Percentage of mature weight at puberty in heifers

By: Glenn Selk, Oklahoma State University Emeritus Extension Animal Scientist

For years, the accepted target weight for yearling replacement beef heifers at breeding was 65% of their mature weight.  Recently that target has been questioned.  Oklahoma State University reproductive physiologists have studied the weight that beef heifers reach puberty in relationship to their eventual mature weight.  A total of 34 crossbred heifers (in 3 different years) were studied at puberty and again when they had reached maturity at 5 to 7 years of age.  The heifers were at least ¾ Angus and ¼ or less Hereford.  Shrunk weights were obtained when concentrations of progesterone in the plasma indicated that cycling activity had begun.  Please remember that “average” is the point at which approximately half of the heifers reached puberty.  The “average” weights at puberty were statistically similar (695 lb, 695 lb, and 737 lb) for the three years.  Mature weights were obtained in mid-gestation, adjusted to a body condition score of 5.  Mature “average” body weights were also similar (1269 lb, 1256 lb, and 1280 lb) for cows born in all three years.  The mean (or “average”) weight at which heifers reached puberty was 56% of the mature weight.  Figure 1 below shows the percentage of heifers reaching puberty at the incremental increases in percentage of mature weight.

5.25.16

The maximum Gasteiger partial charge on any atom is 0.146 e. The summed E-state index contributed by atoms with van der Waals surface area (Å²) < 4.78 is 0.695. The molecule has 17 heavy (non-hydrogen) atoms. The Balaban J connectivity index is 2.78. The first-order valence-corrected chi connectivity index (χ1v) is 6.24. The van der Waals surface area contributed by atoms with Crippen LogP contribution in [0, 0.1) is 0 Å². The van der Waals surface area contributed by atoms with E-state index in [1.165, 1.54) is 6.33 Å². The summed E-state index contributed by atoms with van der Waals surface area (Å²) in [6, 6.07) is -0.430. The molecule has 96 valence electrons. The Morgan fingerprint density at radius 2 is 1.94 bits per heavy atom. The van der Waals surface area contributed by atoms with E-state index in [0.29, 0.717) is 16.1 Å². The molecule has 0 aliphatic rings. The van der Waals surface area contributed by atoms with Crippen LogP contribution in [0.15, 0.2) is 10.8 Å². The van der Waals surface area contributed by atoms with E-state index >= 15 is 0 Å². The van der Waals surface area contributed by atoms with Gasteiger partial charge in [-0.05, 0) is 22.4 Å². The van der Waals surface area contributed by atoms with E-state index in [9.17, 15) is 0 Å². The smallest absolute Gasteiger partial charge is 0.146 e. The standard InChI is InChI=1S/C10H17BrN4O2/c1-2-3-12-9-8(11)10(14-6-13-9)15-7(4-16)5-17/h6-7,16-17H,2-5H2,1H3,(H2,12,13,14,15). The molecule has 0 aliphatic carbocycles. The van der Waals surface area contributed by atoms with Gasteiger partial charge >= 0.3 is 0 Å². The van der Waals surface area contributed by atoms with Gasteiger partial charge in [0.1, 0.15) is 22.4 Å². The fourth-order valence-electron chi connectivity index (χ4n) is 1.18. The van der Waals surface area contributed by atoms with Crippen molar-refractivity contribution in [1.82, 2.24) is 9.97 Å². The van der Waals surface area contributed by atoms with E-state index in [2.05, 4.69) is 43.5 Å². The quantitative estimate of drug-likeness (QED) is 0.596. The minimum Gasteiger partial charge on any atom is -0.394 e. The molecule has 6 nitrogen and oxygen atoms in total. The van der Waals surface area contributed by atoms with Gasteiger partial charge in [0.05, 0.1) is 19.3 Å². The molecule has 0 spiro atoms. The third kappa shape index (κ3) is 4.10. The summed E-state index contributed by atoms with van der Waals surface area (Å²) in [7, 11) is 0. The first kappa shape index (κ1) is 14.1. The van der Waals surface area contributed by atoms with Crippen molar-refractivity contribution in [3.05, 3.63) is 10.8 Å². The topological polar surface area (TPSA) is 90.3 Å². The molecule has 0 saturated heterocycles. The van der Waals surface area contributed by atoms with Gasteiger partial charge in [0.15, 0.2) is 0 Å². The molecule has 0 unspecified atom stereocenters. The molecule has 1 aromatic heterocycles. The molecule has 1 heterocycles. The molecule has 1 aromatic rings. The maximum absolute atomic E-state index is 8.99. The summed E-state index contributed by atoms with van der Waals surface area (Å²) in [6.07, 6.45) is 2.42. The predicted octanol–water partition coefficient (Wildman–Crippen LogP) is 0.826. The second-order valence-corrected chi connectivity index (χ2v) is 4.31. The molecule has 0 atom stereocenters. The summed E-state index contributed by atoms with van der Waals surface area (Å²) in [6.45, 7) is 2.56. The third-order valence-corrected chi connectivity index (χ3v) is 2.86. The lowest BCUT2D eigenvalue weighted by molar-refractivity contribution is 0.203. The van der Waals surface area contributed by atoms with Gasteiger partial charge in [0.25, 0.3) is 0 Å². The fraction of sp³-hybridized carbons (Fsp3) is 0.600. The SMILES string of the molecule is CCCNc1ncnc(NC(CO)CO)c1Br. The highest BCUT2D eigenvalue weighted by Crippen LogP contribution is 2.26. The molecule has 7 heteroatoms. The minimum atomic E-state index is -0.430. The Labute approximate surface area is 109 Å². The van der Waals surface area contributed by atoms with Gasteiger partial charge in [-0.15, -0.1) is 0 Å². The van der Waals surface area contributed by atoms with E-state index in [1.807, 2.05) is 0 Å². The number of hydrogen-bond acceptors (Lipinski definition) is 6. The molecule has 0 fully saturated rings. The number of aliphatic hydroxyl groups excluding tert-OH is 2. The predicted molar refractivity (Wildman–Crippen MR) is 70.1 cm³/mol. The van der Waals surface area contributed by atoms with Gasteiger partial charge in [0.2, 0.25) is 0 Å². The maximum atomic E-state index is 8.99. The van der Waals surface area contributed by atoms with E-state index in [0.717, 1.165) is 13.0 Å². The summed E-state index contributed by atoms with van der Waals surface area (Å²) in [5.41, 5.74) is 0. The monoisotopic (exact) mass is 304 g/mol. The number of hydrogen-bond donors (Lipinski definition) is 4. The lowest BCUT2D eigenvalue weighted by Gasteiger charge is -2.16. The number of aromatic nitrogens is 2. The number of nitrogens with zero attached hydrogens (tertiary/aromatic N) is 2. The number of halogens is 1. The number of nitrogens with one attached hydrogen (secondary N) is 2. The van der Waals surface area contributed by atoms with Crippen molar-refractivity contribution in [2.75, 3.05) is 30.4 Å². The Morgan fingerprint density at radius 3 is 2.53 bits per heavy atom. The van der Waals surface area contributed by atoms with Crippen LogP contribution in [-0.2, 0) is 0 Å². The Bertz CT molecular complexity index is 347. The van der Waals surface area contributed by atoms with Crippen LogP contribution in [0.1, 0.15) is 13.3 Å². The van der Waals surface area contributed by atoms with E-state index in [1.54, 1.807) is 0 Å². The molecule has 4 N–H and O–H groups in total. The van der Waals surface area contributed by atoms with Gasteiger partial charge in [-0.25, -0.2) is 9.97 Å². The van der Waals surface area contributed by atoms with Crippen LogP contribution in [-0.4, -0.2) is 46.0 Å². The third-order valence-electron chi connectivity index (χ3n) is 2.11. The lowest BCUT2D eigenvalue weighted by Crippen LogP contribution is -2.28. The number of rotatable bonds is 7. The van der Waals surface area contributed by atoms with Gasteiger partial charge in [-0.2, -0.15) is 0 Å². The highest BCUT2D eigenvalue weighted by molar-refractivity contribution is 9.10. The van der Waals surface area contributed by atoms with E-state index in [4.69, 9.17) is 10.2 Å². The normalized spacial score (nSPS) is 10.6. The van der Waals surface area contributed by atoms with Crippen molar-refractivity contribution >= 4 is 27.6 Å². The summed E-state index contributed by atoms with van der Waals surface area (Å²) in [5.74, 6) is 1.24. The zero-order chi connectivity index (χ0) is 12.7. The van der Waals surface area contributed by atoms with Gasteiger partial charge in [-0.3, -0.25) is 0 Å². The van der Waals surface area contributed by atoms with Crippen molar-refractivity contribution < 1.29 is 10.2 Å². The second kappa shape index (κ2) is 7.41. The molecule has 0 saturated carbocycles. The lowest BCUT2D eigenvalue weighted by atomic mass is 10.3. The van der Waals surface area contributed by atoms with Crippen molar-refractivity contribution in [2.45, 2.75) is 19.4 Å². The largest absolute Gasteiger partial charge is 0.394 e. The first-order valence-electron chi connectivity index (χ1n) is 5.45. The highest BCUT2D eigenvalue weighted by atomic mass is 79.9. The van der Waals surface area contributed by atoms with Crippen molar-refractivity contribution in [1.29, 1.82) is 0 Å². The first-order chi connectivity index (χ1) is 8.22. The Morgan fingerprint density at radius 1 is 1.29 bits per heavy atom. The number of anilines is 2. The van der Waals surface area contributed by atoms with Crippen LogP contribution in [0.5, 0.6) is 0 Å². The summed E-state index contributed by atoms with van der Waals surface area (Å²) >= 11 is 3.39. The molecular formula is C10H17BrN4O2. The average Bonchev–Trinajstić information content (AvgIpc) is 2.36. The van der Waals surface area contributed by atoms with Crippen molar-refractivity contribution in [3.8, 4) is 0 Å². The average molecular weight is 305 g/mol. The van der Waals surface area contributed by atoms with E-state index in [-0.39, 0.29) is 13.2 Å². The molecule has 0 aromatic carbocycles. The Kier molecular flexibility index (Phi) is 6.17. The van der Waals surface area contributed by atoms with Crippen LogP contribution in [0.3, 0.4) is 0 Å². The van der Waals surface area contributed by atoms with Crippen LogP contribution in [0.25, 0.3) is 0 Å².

Only 12% of the heifers reached puberty at 50% of mature weight or less.  Only forty-seven (47%) percent of the heifers reached puberty at 55% of mature weight or less.  Ninety-one (91%) percent of the heifers reached puberty at 60% of mature weight and 97% had reached puberty by the time they weighed 65% of the mature weight.  Producers wanting to be certain that a high percentage (90% or more) of their replacement heifers have reached puberty before the start of the breeding season, need to have heifers weigh at least 60% of the mature weight.   For example, if a producer goes to the expense and effort of estrous synchronization and AI, getting the most heifers bred artificially is probably the goal.  In this scenario, making certain that all of the heifers weighed 60% or more of the mature weight makes sense.  Other producers may wish to place maximum selection pressure on early puberty and high reproductive soundness.  They may choose to turn bulls in with heifers at 55% of mature weight and cull any open heifers after a relatively short (45 to 60 day) breeding season.  Source:  Davis and Wettemann. 2009 Oklahoma State University Animal Science Research Report.